As part of Preservation Week 2015, the State Archives is partnering with the State Library of North Carolina on a Preservation Week Question of the Day – a series of questions related to the preservation of materials both physical and electronic. See the State Library’s blog to see their question of the day posts.
True or False: Paper quality is affected by the materials it is produced from.
Do you know the answer? Find out below the cut.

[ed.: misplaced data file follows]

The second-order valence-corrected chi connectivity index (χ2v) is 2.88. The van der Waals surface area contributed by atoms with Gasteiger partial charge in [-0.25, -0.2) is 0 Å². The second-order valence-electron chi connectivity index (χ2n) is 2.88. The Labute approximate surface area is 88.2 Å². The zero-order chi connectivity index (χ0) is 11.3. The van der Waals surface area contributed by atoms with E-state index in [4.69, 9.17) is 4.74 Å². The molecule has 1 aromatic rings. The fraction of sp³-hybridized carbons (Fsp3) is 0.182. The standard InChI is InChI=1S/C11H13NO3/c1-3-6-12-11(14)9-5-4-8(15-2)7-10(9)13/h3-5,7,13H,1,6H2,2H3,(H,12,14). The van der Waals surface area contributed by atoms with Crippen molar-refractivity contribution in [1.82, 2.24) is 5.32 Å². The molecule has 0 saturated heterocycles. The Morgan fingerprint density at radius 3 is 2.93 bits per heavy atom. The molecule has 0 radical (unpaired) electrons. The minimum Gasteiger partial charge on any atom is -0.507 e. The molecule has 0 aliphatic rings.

Before the mid-19th century, western paper was made from cotton and linen clothing rags and by a process that largely preserved the long fibers of the raw material. While fibers may shorten with age, rag papers tend to remain strong and durable. Starting in the mid-19th century, wood replaced rags as the raw material for paper manufacture. Wood is processed into paper by mechanical or chemical pulping, which produces paper with shorter (compared with rag paper) fibers. Mechanical pulping produces paper with the shortest fiber length and does not remove lignin from the wood, which promotes acid hydrolysis. Newspapers are printed on mechanically pulped paper. Chemical pulping removes lignin and does not cut up the cellulose chains as thoroughly as mechanical pulping, yielding a comparatively stronger paper, but which is still not as durable as rag paper. (Source: http://www.loc.gov/preservation/care/deterioratebrochure.html)